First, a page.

BITSNPIECES38 Posts: 981
10/25/13 11:06 A

With your mom, you could always tell her your goal is the 5k, not the weight loss. And to placate her, you could offer that she come to your next doctor's visit.

ELAINEROSE5 Posts: 447
10/25/13 8:33 A

I think that women are bothered more by what others say than men are and honestly, you're not doing it for anybody but yourself, so you are the only one that matters. Don't let any of that bother you! I've had people use the "I thought you were sick" excuse also or say that I was too thin...... This time, I'm doing this all for me!!! I just ignore the people who make comments like that. I feel no need to explain or justify anything to them. I've become a runner and healthy eater and feel better than I have felt for years. My greatest confirmation was going to the doctor for a full physical and she said she wished that all her patients had the stats I had!

CAMEOSUN SparkPoints: (86,617)
Fitness Minutes: (5,698)
Posts: 10,426
10/25/13 12:36 A

Wow, 118# isn't small either for that height. It's probably about right. I *was 5' 3' and always was stuck at 108 # - - that was until child #5 came along...I'm now at 137# - going for 120 - 125 #. Are you large boned? I'm small frame.

*According to my last doctor appt. I am now 5" 2 1/2' -

Edited by: CAMEOSUN at: 10/25/2013 (00:42)
VARELSE Posts: 69
10/24/13 11:43 P

I just laugh and move on. Maybe not the most tactful approach, but it works for me.

KITTYCAT64 Posts: 599
10/24/13 5:58 P

I am retired and must say, my family is very supportive. My daughter is a nurse for my PA., so she is the one who had to call to tell me my sugar was high. She is all up in my grill to get healthy.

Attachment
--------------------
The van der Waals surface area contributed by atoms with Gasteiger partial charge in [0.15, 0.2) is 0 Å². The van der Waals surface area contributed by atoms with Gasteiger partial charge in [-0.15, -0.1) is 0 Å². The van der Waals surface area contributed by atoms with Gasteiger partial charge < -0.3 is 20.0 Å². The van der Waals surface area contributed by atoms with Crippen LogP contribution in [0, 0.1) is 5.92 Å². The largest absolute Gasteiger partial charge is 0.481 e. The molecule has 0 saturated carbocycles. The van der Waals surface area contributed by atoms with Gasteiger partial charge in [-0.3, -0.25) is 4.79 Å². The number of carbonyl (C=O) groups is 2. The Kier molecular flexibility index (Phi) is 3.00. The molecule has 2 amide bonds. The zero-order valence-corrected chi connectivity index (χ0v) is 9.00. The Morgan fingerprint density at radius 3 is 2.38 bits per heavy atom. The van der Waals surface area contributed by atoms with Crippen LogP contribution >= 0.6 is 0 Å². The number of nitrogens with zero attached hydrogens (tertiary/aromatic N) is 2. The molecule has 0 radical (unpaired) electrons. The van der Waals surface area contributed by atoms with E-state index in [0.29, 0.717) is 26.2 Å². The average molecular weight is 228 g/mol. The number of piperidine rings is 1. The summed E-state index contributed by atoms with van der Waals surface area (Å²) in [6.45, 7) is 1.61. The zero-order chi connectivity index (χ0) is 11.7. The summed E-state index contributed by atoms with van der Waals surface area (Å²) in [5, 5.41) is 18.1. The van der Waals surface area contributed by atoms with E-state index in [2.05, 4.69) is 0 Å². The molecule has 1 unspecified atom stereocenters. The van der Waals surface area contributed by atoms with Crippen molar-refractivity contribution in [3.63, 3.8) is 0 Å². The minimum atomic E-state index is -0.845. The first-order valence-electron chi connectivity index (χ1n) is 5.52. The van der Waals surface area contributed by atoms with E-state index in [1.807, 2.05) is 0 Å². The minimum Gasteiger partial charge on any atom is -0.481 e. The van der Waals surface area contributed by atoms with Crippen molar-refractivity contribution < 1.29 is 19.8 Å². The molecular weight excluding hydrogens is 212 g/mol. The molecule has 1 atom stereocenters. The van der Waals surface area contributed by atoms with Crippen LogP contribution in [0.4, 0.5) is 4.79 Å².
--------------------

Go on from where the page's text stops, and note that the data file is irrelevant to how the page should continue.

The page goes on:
VUKELK Posts: 623
10/24/13 5:01 P

The people closest to you will be the most honest...sometimes too honest. Sometimes some subjects end up on the forbidden to talk about list because they are taken the wrong way then intended. This doesn't just happen with healthy living situations but other household topics as well.

10/24/13 2:51 P

Thank you everyone for your brilliant messages! I think that from now on I will try and just brush it off by saying thank you for your concern, but you really don't need to worry about me trying to lose too much weight - I'm doing this to be strong and athletic not trying to get to a ridiculously low weight! after all I know what's best for my body and when I felt at my best and I definitely don't want to go under 118 lbs!

SIMONEKP you're right I think - its natural for mums to worry after all and she probably didn't even mean it in a negative way. I just feel sometimes I have to hide the fact that I'm trying to lose a bit of weight from her (I'm 25 so it's stupid I know) so the fact that she is noticing it and her comments are making me feel negative. It's not that I feel like I have to apologise for it (after all it is my own body and I know what's best for it) but it feels like her and others almost judge you when they see you taking sensible portions (considering theirs are so much larger) and think you're starving yourself, or ask "is that all you're having?" like I should be eating way more than a "portion", or measuring your portions and think you're becoming obsessed. I just wish I could make them understand that it might actually be a healthy thing and they shouldn't be telling me I need to stop! And maybe even do a bit themselves and start thinking about what they're putting in their bodies!